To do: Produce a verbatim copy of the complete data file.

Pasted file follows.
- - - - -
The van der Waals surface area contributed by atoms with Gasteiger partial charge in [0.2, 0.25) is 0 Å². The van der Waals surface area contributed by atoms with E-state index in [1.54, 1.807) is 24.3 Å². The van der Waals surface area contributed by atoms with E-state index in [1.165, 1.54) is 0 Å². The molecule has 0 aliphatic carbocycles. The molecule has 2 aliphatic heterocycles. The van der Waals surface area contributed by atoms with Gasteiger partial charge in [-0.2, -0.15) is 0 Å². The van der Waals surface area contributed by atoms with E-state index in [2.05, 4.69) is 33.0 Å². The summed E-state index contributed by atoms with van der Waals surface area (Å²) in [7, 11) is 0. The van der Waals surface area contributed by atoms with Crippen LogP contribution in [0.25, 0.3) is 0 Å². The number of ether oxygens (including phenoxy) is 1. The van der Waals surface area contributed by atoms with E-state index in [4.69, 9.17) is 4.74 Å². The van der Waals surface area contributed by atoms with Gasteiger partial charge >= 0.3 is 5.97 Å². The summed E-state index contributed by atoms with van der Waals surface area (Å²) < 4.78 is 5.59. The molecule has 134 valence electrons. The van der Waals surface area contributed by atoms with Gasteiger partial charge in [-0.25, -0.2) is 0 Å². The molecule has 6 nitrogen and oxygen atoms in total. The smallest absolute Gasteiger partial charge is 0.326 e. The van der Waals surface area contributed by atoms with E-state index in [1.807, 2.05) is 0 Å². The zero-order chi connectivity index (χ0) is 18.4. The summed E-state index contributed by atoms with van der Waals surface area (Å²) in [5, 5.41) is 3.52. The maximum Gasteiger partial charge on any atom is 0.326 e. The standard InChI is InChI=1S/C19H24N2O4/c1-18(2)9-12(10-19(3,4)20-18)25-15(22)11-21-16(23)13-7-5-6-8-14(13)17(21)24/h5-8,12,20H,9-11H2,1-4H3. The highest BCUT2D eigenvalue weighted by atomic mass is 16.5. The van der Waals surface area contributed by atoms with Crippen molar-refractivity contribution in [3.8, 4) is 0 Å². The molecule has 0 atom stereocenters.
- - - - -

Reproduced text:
The van der Waals surface area contributed by atoms with Gasteiger partial charge in [0.2, 0.25) is 0 Å². The van der Waals surface area contributed by atoms with E-state index in [1.54, 1.807) is 24.3 Å². The van der Waals surface area contributed by atoms with E-state index in [1.165, 1.54) is 0 Å². The molecule has 0 aliphatic carbocycles. The molecule has 2 aliphatic heterocycles. The van der Waals surface area contributed by atoms with Gasteiger partial charge in [-0.2, -0.15) is 0 Å². The van der Waals surface area contributed by atoms with E-state index in [2.05, 4.69) is 33.0 Å². The summed E-state index contributed by atoms with van der Waals surface area (Å²) in [7, 11) is 0. The van der Waals surface area contributed by atoms with Crippen LogP contribution in [0.25, 0.3) is 0 Å². The number of ether oxygens (including phenoxy) is 1. The van der Waals surface area contributed by atoms with E-state index in [4.69, 9.17) is 4.74 Å². The van der Waals surface area contributed by atoms with Gasteiger partial charge >= 0.3 is 5.97 Å². The summed E-state index contributed by atoms with van der Waals surface area (Å²) < 4.78 is 5.59. The molecule has 134 valence electrons. The van der Waals surface area contributed by atoms with Gasteiger partial charge in [-0.25, -0.2) is 0 Å². The molecule has 6 nitrogen and oxygen atoms in total. The smallest absolute Gasteiger partial charge is 0.326 e. The van der Waals surface area contributed by atoms with E-state index in [1.807, 2.05) is 0 Å². The zero-order chi connectivity index (χ0) is 18.4. The summed E-state index contributed by atoms with van der Waals surface area (Å²) in [5, 5.41) is 3.52. The maximum Gasteiger partial charge on any atom is 0.326 e. The standard InChI is InChI=1S/C19H24N2O4/c1-18(2)9-12(10-19(3,4)20-18)25-15(22)11-21-16(23)13-7-5-6-8-14(13)17(21)24/h5-8,12,20H,9-11H2,1-4H3. The highest BCUT2D eigenvalue weighted by atomic mass is 16.5. The van der Waals surface area contributed by atoms with Crippen molar-refractivity contribution in [3.8, 4) is 0 Å². The molecule has 0 atom stereocenters.